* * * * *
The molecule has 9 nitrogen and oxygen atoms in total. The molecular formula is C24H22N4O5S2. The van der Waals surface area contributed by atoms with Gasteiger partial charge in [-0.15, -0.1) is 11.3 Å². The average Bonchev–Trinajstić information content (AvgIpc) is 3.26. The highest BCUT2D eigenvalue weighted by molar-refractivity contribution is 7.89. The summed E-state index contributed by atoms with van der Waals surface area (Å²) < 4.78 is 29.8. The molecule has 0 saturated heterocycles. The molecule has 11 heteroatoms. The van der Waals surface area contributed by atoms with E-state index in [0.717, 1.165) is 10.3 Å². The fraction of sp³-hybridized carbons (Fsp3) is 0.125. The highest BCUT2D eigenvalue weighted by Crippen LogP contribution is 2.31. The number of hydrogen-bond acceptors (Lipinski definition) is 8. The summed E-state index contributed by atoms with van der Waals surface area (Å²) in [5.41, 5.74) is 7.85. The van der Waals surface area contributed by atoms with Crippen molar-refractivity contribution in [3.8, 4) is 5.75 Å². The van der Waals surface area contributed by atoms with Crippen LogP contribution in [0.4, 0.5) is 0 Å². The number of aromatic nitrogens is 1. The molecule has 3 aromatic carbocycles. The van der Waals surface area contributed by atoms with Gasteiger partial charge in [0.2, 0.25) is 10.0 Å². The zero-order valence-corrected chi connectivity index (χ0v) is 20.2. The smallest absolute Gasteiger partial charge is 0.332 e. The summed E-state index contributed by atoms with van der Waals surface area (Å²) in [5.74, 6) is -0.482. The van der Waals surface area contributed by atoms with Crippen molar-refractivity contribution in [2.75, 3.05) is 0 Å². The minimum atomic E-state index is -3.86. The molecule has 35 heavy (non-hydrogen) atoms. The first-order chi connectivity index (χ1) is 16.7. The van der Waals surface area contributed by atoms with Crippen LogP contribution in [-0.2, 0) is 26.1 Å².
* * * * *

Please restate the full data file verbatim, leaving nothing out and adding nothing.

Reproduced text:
The molecule has 9 nitrogen and oxygen atoms in total. The molecular formula is C24H22N4O5S2. The van der Waals surface area contributed by atoms with Gasteiger partial charge in [-0.15, -0.1) is 11.3 Å². The average Bonchev–Trinajstić information content (AvgIpc) is 3.26. The highest BCUT2D eigenvalue weighted by molar-refractivity contribution is 7.89. The summed E-state index contributed by atoms with van der Waals surface area (Å²) < 4.78 is 29.8. The molecule has 0 saturated heterocycles. The molecule has 11 heteroatoms. The van der Waals surface area contributed by atoms with E-state index in [0.717, 1.165) is 10.3 Å². The fraction of sp³-hybridized carbons (Fsp3) is 0.125. The highest BCUT2D eigenvalue weighted by Crippen LogP contribution is 2.31. The number of hydrogen-bond acceptors (Lipinski definition) is 8. The summed E-state index contributed by atoms with van der Waals surface area (Å²) in [5.41, 5.74) is 7.85. The van der Waals surface area contributed by atoms with Crippen molar-refractivity contribution in [3.8, 4) is 5.75 Å². The van der Waals surface area contributed by atoms with Crippen LogP contribution in [0.4, 0.5) is 0 Å². The number of aromatic nitrogens is 1. The molecule has 3 aromatic carbocycles. The van der Waals surface area contributed by atoms with Gasteiger partial charge in [0.2, 0.25) is 10.0 Å². The zero-order valence-corrected chi connectivity index (χ0v) is 20.2. The smallest absolute Gasteiger partial charge is 0.332 e. The summed E-state index contributed by atoms with van der Waals surface area (Å²) in [5.74, 6) is -0.482. The van der Waals surface area contributed by atoms with Crippen molar-refractivity contribution in [2.75, 3.05) is 0 Å². The minimum atomic E-state index is -3.86. The molecule has 35 heavy (non-hydrogen) atoms. The first-order chi connectivity index (χ1) is 16.7. The van der Waals surface area contributed by atoms with Crippen LogP contribution in [-0.2, 0) is 26.1 Å².